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Many Voting For Clinton to Boost GOP

by Scott Helman

For a party that loves to hate the Clintons, Republican voters have cast an awful lot of ballots lately for Senator Hillary Clinton: About 100,000 GOP loyalists voted for her in Ohio, 119,000 in Texas, and about 38,000 in Mississippi, exit polls show.

A sudden change of heart? Hardly.

Since Senator John McCain effectively sewed up the GOP nomination last month, Republicans have begun participating in Democratic primaries specifically to vote for Clinton, a tactic that some voters and local Republican activists think will help their party in November. With every delegate important in the tight Democratic race, this trend could help shape the outcome if it continues in the remaining Democratic primaries open to all voters.

Spurred by conservative talk radio, GOP voters who say they would never back Clinton in a general election are voting for her now for strategic reasons: Some want to prolong her bitter nomination battle with Barack Obama, others believe she would be easier to beat than Obama in the fall, or they simply want to register objections to Obama.

"It's as simple as, I don't think McCain can beat Obama if Obama is the Democratic choice," said Kyle Britt, 49, a Republican-leaning independent from Huntsville, Texas, who voted for Clinton in the March 4 primary. "I do believe Hillary can mobilize enough [anti-Clinton] people to keep her out of office."

Britt, who works in financial services, said he is certain he will vote for McCain in November.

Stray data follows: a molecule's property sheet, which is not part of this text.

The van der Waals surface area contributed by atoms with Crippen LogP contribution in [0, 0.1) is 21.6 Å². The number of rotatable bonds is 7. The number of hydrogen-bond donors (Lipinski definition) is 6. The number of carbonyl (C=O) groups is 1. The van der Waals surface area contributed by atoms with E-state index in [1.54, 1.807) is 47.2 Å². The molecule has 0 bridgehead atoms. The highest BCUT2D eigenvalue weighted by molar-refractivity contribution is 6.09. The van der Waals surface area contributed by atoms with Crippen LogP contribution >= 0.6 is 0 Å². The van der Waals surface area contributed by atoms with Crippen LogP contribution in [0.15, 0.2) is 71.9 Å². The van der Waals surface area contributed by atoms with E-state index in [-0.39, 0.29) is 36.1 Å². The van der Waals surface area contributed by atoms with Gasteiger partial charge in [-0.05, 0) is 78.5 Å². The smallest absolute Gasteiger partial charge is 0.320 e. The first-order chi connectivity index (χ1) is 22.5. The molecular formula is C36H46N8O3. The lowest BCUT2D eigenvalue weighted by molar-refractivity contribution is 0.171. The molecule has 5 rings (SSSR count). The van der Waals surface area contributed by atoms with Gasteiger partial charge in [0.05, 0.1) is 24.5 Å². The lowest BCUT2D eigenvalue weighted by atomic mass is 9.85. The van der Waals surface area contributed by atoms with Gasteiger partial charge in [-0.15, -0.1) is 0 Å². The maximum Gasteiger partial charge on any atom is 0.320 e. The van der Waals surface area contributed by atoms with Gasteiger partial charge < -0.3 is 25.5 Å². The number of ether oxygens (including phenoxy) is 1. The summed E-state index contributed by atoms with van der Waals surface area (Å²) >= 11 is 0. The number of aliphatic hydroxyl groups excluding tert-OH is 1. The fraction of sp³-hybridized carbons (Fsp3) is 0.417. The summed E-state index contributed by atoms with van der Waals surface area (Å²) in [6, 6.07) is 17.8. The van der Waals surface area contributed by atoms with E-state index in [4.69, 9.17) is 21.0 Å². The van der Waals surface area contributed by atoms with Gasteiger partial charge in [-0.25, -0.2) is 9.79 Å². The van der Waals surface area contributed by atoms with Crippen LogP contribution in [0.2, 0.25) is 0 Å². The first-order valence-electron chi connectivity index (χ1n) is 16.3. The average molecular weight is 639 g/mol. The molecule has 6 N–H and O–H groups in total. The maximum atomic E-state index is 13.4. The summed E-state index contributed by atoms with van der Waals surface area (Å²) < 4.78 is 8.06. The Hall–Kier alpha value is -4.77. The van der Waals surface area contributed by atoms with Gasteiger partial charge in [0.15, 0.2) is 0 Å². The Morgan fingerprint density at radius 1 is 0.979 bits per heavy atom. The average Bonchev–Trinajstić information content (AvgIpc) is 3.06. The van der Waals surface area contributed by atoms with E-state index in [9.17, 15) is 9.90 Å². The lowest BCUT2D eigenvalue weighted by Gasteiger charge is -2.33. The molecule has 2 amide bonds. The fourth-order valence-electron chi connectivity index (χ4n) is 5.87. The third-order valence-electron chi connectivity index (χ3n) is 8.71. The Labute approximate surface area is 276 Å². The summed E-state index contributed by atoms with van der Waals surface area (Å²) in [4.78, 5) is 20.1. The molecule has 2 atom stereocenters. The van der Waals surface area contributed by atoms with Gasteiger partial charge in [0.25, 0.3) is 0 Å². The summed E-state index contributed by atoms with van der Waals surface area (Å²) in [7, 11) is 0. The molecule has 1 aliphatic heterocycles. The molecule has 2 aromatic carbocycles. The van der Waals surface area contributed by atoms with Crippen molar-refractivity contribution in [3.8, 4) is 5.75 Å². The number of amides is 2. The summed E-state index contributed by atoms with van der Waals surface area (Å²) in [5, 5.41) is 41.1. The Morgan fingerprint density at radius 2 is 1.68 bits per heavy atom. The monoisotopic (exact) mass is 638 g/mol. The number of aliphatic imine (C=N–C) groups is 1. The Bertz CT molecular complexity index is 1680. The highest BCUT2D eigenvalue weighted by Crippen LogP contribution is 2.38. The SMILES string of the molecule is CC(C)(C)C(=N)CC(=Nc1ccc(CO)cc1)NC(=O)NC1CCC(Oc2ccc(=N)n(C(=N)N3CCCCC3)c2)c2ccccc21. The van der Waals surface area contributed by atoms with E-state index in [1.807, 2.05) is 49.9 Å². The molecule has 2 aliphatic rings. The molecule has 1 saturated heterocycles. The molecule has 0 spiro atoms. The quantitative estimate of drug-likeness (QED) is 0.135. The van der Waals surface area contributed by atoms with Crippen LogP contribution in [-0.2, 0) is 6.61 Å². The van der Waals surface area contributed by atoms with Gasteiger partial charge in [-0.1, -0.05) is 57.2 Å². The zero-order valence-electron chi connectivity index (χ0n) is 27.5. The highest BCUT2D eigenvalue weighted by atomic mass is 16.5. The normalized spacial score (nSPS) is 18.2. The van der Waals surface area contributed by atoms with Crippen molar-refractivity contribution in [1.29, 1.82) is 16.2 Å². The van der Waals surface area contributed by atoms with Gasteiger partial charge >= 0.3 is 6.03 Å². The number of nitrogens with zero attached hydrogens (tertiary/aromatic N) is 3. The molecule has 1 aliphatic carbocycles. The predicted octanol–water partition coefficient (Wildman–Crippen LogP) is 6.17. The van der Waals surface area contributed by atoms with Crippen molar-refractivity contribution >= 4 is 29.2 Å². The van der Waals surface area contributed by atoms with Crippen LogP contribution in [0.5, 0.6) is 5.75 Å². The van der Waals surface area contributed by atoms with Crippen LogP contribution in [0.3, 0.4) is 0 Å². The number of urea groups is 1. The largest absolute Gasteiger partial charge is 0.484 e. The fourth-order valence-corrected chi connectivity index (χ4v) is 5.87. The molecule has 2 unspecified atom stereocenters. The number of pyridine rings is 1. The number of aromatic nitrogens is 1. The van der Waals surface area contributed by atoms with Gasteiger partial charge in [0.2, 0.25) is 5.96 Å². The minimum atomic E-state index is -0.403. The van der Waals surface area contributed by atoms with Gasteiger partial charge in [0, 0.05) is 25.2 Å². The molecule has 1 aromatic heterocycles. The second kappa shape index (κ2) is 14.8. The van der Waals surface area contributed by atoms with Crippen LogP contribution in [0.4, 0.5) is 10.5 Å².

About 1,100 miles north, in Granville, Ohio, Ben Rader, a 66-year-old retired entrepreneur, said he voted for Clinton in Ohio's primary to further confuse the Democratic race. "I'm pretty much tired of the Clintons, and to see her squirm for three or four months with Obama beating her up, it's great, it's wonderful," he said. "It broke my heart, but I had to."

Local Republican activists say stories like these abound in Texas, Ohio, and Mississippi, the three states where the recent surge in Republicans voting for Clinton was evident.

Until Texas and Ohio voted on March 4, Obama was receiving far more support than Clinton from GOP voters, many of whom have said in interviews that they were willing to buck their party because they like the Illinois senator. In eight Democratic contests in January and February where detailed exit polling data were available on Republicans, Obama received, on average, about 57 percent of voters who identified themselves as Republicans. Clinton received, on average, a quarter of the Republican votes cast in those races.